Predicting the statistical impact of transfers in Florida

The transfer portal has become a massive part of college basketball’s roster construction, and every season teams, fans and media alike have the same question – how will transfer players do in their new place?

Predicting a player’s effectiveness is especially difficult for low- and mid-major players, as some have emerged in a new environment with more talent around them, while others have floundered against an increased level of talent and athleticism. High major to high major transfers still have a lot of questions, as do styles of play that greatly affect a player’s productivity.

Two seasons ago, I came up with an algorithm to predict the stats of incoming transfers Tyree Appleby and Anthony Duruji, and they ended up being pretty accurate. The next year I made some tweaks with Brandon McKissic, Myreon Jones, Phlandrous Fleming and CJ Felder and again had success. You can read about it and see predictions and actual results here.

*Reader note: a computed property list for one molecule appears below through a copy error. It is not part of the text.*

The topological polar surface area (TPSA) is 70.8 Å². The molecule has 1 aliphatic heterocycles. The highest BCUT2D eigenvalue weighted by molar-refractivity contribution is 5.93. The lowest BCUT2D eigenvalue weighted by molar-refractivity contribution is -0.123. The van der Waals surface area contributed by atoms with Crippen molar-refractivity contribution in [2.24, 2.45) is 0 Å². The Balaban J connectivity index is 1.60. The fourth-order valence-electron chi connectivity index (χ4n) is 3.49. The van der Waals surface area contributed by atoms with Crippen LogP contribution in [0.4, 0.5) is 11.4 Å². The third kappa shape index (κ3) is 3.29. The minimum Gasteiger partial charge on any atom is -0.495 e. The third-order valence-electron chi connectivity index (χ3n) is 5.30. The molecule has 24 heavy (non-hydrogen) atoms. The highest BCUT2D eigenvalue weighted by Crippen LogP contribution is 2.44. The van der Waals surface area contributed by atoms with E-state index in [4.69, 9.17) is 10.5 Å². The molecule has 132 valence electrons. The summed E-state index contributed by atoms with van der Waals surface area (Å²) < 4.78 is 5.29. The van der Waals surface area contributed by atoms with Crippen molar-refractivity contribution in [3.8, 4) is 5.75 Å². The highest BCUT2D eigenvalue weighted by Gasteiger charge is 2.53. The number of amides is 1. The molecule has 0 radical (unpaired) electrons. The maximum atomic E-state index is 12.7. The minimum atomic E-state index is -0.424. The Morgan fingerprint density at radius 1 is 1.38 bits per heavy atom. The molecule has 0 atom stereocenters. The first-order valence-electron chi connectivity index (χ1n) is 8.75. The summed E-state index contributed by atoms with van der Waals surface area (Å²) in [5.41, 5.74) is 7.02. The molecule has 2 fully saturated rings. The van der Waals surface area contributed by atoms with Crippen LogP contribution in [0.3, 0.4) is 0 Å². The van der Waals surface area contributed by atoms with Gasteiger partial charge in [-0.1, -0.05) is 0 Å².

So of course I had to push myself again with Florida’s new batch of transfers this season.

Before I get into the predictions for each player, I need to give some preamble.

Will this sound like an excuse in case I’m far away? Potentially. Is that why I’m saying this? Partly.

One of the reasons the predictions have been so accurate the last two seasons, in my opinion, is because Florida basketball has been extremely predictable in terms of style of play. That’s not a shot at Mike White – it’s just the fact that in the fifth year of coaching the program, their style of play is pretty defined. Because the style of the game was kind of set, it was easy to put players into certain roles and see how they would do in those roles.

I don’t have the luxury of a huge Golden sample size in the high majors to know exactly how the team will play, something that could throw a wrench into projections. I can guess based on how San Francisco played and how offensive coordinator Kevin Hovde’s team played in Richmond — and I’ll use those as a baseline — but I expect changes as Coach tries to beat Gonzaga, BYU and Saint Mary’s as an underdog to now faces SEC rivals.